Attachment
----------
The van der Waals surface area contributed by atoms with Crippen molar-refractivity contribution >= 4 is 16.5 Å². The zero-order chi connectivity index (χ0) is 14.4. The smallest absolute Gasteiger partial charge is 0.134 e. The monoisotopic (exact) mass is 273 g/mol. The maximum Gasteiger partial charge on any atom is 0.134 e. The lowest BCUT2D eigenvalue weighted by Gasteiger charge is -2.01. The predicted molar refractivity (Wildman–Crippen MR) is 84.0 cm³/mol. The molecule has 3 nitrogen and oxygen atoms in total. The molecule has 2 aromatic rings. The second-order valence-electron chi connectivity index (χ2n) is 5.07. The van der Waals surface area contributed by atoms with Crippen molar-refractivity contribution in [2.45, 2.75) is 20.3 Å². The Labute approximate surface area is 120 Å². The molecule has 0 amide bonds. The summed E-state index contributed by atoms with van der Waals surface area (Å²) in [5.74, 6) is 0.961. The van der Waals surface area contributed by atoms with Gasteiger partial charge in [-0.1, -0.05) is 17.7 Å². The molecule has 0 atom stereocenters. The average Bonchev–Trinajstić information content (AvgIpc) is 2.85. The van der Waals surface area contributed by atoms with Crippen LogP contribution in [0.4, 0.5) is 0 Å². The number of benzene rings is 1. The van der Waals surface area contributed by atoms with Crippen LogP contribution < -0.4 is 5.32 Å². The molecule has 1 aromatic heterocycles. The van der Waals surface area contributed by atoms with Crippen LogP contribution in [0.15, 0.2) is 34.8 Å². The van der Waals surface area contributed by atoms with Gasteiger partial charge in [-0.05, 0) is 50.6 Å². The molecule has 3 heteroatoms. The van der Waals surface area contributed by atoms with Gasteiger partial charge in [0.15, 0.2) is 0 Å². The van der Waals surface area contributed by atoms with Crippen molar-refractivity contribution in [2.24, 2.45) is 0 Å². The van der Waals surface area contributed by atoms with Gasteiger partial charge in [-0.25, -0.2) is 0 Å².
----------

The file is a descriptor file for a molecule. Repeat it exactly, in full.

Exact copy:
The van der Waals surface area contributed by atoms with Crippen molar-refractivity contribution >= 4 is 16.5 Å². The zero-order chi connectivity index (χ0) is 14.4. The smallest absolute Gasteiger partial charge is 0.134 e. The monoisotopic (exact) mass is 273 g/mol. The maximum Gasteiger partial charge on any atom is 0.134 e. The lowest BCUT2D eigenvalue weighted by Gasteiger charge is -2.01. The predicted molar refractivity (Wildman–Crippen MR) is 84.0 cm³/mol. The molecule has 3 nitrogen and oxygen atoms in total. The molecule has 2 aromatic rings. The second-order valence-electron chi connectivity index (χ2n) is 5.07. The van der Waals surface area contributed by atoms with Crippen molar-refractivity contribution in [2.45, 2.75) is 20.3 Å². The Labute approximate surface area is 120 Å². The molecule has 0 amide bonds. The summed E-state index contributed by atoms with van der Waals surface area (Å²) in [5.74, 6) is 0.961. The van der Waals surface area contributed by atoms with Gasteiger partial charge in [-0.1, -0.05) is 17.7 Å². The molecule has 0 atom stereocenters. The average Bonchev–Trinajstić information content (AvgIpc) is 2.85. The van der Waals surface area contributed by atoms with Crippen LogP contribution in [0.4, 0.5) is 0 Å². The number of benzene rings is 1. The van der Waals surface area contributed by atoms with Crippen LogP contribution < -0.4 is 5.32 Å². The molecule has 1 aromatic heterocycles. The van der Waals surface area contributed by atoms with Crippen LogP contribution in [0.15, 0.2) is 34.8 Å². The van der Waals surface area contributed by atoms with Gasteiger partial charge in [-0.05, 0) is 50.6 Å². The molecule has 3 heteroatoms. The van der Waals surface area contributed by atoms with Gasteiger partial charge in [0.15, 0.2) is 0 Å². The van der Waals surface area contributed by atoms with Crippen molar-refractivity contribution in [2.24, 2.45) is 0 Å². The van der Waals surface area contributed by atoms with Gasteiger partial charge in [-0.25, -0.2) is 0 Å².